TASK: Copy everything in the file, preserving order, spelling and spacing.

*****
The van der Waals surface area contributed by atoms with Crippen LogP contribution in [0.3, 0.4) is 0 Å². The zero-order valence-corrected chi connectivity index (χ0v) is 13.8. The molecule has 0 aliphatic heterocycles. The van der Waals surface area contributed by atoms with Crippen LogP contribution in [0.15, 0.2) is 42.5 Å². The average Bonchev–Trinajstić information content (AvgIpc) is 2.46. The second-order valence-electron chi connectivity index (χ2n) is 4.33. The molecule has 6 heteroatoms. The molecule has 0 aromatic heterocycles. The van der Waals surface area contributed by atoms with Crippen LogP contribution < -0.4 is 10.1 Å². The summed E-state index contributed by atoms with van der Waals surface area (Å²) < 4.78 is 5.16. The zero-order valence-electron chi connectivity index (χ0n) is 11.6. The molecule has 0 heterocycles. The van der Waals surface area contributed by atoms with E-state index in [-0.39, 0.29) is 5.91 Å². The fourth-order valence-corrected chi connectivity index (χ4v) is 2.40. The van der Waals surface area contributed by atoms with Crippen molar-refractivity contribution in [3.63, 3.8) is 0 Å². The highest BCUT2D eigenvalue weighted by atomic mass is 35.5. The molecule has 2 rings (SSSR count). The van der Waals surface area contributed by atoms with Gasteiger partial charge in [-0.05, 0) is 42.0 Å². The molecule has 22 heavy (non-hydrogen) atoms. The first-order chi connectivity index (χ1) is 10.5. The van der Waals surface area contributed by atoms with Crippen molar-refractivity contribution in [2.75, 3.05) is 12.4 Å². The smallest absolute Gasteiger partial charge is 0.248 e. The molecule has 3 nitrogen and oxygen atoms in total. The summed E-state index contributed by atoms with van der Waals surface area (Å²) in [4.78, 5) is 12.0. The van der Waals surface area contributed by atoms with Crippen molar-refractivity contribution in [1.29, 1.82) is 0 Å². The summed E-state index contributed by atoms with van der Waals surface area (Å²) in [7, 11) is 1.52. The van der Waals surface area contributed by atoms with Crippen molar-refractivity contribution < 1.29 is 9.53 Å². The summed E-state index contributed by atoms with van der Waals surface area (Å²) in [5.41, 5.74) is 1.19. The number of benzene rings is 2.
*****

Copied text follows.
The van der Waals surface area contributed by atoms with Crippen LogP contribution in [0.3, 0.4) is 0 Å². The zero-order valence-corrected chi connectivity index (χ0v) is 13.8. The molecule has 0 aliphatic heterocycles. The van der Waals surface area contributed by atoms with Crippen LogP contribution in [0.15, 0.2) is 42.5 Å². The average Bonchev–Trinajstić information content (AvgIpc) is 2.46. The second-order valence-electron chi connectivity index (χ2n) is 4.33. The molecule has 6 heteroatoms. The molecule has 0 aromatic heterocycles. The van der Waals surface area contributed by atoms with Crippen LogP contribution < -0.4 is 10.1 Å². The summed E-state index contributed by atoms with van der Waals surface area (Å²) < 4.78 is 5.16. The zero-order valence-electron chi connectivity index (χ0n) is 11.6. The molecule has 0 heterocycles. The van der Waals surface area contributed by atoms with E-state index in [-0.39, 0.29) is 5.91 Å². The fourth-order valence-corrected chi connectivity index (χ4v) is 2.40. The van der Waals surface area contributed by atoms with Crippen molar-refractivity contribution in [3.63, 3.8) is 0 Å². The highest BCUT2D eigenvalue weighted by atomic mass is 35.5. The molecule has 2 rings (SSSR count). The van der Waals surface area contributed by atoms with Gasteiger partial charge in [-0.05, 0) is 42.0 Å². The molecule has 22 heavy (non-hydrogen) atoms. The first-order chi connectivity index (χ1) is 10.5. The van der Waals surface area contributed by atoms with Crippen molar-refractivity contribution in [2.75, 3.05) is 12.4 Å². The smallest absolute Gasteiger partial charge is 0.248 e. The molecule has 3 nitrogen and oxygen atoms in total. The summed E-state index contributed by atoms with van der Waals surface area (Å²) in [4.78, 5) is 12.0. The van der Waals surface area contributed by atoms with Crippen molar-refractivity contribution in [1.29, 1.82) is 0 Å². The summed E-state index contributed by atoms with van der Waals surface area (Å²) in [7, 11) is 1.52. The van der Waals surface area contributed by atoms with Crippen molar-refractivity contribution < 1.29 is 9.53 Å². The summed E-state index contributed by atoms with van der Waals surface area (Å²) in [5.41, 5.74) is 1.19. The number of benzene rings is 2.